Holly brought in his friend, DJ, bassist, and future country legend Waylon Jennings and Tommy Allsup on guitar. Holly was one of the first artists to ever have two guitar players in one band. They would join the Winter Dance Party Tour which kicked off in Milwaukee, Wisconsin, on January 23, 1959. From the get go, the tour had problems. The tour dates were scheduled too far apart, which had the musicians on the busses, which were not equipped with heaters for long stretches at a time. After a couple breakdowns with the bus, Holly, fed up, chartered a plane after a show in Clear Lake, Iowa to fly to the next show in Moorhead, Minnesota. The plane was to take Holly, Jennings, Allsup, and Ritchie Valens to their next show in Clear Lake Iowa. Jennings would subsequently give up his seat to the Big Bopper J. P. Richardson because Richardson had the flu.
The pilot, Roger Peterson, was not certified to fly by instruments only, which he needed to fly during the snow storm. Not long after the wheels left the runway on February 3, 1959, the plane crashed into a farm field killing everyone on board.
Four days later, funeral services for Holly was held back home in Lubbock, Texas. Officiated by Ben D. Johnson, who, just months prior had married Holly and Santiago. Pallbearers included former bandmates and friends Jerry Allison, Joe B. Mauldin, Niki Sullivan, Bob Montgomery, Sonny Curtis and Phil Everly. Jennings was unable to attend due to his commitment to the still-touring Winter Dance Party. Holly’s headstone at the City of Lubbock Cemetery has the correct spelling of his last name and features an etching of his famed Fender Stratocaster.
At the time of his death, Santiago was home, two weeks pregnant. She lost the baby the day after hearing of Holly’s death due to “psychological trauma.” It is said the Santiago did not attend Holly’s funeral services nor has she ever visited his grave site. She later told the Avalanche-Journal, “In a way, I blame myself. I was not feeling well when he left. I was two weeks pregnant, and I wanted Buddy to stay with me, but he had scheduled that tour. It was the only time I wasn’t with him. And I blame myself because I know that, if only I had gone along, Buddy never would have gotten into that airplane.”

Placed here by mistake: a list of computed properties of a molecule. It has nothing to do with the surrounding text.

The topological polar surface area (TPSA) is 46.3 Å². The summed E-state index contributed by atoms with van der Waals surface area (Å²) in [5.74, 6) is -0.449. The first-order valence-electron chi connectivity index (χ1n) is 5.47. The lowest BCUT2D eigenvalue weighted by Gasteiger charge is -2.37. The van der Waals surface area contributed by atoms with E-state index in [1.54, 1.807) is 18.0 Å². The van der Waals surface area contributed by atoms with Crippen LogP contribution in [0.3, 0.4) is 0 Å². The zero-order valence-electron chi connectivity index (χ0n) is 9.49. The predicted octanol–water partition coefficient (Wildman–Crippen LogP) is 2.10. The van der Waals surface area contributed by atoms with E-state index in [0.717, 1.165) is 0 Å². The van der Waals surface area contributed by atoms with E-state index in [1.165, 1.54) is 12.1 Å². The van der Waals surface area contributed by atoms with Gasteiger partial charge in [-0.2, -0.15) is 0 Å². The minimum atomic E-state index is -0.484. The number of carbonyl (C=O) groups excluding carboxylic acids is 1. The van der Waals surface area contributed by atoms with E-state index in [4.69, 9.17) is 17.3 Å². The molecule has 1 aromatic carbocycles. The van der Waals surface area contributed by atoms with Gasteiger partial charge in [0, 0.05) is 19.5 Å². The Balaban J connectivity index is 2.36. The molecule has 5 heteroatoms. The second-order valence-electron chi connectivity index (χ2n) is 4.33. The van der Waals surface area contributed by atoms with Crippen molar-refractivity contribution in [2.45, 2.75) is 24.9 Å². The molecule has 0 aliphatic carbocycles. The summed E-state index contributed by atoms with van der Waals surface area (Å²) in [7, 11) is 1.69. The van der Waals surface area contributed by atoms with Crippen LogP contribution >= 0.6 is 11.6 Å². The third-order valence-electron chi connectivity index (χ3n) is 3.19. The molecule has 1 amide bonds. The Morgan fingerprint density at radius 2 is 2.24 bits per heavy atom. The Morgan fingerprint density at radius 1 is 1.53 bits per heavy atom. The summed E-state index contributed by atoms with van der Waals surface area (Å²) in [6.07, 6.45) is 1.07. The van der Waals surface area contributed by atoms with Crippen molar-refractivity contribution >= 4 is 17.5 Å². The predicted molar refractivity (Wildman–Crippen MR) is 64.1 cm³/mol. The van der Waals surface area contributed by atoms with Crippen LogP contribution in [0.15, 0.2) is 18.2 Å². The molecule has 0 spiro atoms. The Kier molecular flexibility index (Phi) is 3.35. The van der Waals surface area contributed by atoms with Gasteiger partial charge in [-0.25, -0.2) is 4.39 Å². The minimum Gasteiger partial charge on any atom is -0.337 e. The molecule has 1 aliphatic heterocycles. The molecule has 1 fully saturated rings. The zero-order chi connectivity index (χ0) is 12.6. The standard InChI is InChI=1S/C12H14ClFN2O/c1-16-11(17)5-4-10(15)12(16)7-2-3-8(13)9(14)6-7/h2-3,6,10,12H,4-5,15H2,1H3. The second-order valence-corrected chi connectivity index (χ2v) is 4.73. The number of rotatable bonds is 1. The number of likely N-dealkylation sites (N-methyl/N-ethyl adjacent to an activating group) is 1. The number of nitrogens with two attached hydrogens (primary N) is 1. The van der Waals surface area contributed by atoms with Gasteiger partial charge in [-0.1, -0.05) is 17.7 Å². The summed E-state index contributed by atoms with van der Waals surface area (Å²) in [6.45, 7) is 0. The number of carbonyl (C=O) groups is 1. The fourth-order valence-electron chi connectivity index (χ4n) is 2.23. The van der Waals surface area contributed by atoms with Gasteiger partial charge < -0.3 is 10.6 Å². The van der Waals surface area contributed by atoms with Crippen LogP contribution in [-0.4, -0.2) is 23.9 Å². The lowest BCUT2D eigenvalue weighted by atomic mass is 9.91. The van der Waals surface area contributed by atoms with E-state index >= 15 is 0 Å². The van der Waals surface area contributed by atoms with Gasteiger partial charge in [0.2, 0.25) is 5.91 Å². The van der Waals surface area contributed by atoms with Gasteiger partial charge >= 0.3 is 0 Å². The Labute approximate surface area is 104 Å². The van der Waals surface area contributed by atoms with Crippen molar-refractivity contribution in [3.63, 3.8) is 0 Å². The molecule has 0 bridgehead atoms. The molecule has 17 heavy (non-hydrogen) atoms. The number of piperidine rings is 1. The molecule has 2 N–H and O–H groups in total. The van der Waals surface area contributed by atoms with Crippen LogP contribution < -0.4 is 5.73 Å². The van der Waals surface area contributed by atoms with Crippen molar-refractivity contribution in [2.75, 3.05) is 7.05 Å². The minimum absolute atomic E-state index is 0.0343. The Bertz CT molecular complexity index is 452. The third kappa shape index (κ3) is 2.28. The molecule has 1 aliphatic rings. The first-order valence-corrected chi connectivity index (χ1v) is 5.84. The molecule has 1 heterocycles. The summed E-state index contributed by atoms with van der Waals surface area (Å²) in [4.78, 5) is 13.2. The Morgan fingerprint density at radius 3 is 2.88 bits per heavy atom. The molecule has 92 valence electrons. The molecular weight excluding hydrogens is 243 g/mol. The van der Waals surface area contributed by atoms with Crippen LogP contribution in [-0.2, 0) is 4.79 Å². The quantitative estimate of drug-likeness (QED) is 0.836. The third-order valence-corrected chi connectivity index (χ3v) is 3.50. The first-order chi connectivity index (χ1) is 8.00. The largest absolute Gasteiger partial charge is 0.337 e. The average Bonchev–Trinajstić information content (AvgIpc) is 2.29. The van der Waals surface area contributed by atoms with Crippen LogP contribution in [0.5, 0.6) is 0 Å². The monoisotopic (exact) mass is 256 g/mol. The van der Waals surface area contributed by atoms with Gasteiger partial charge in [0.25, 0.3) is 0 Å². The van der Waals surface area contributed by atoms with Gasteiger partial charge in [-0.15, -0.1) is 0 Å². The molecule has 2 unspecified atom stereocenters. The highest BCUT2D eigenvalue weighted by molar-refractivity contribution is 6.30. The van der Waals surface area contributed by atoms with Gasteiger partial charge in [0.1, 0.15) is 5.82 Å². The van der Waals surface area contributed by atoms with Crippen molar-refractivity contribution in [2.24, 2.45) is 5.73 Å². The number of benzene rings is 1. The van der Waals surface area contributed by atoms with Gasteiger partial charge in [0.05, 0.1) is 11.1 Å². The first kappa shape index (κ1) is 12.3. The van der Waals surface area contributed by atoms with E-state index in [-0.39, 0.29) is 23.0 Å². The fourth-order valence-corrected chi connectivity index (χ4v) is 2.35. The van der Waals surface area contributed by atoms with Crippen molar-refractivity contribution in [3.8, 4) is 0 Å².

Santiago heard of Holly’s death on the evening news and Holly’s mother found out on a radio broadcast. When she heard the news she collapsed. In the wake of his death and the way it was announced, authorities implemented a policy against announcing victims’ names until after families are informed.
At the time of his death Holly was just 22 years old, an age when most people are graduating college or settling down with a family, all respectable in their own right. But the skinny kid with the funny glasses became a pioneering musicians not only adding a second guitarist to his live band, but he also was one of the first to track double guitars in the recording studio, a trick he learned from Les Paul. He has been honored numerous times with Hall of Fame inductions, monuments, a museum, and rightly so.
Holly was known to leave behind quite a bit of recorded material. He wanted to explore soul music and make records with Ray Charles and Mahalia Jackson, he was learning finger style picking on the guitar and wanted to work in film and television. For such a young man, Holly was beyond his years and left an immense impact on the music world.
Buddy Holly left this world more than 50 years ago and here we are still utilizing his techniques in music, still talking about how important of a songwriter and musician he was. Buddy Holly, like his songs are timeless. They will never die. They fill the hearts and ears of musicians worldwide with happiness.
I guess old Keef was right, Buddy Holly is in every one of us.
Rest in Peace Charles Hardin Holley. Thank you for the music.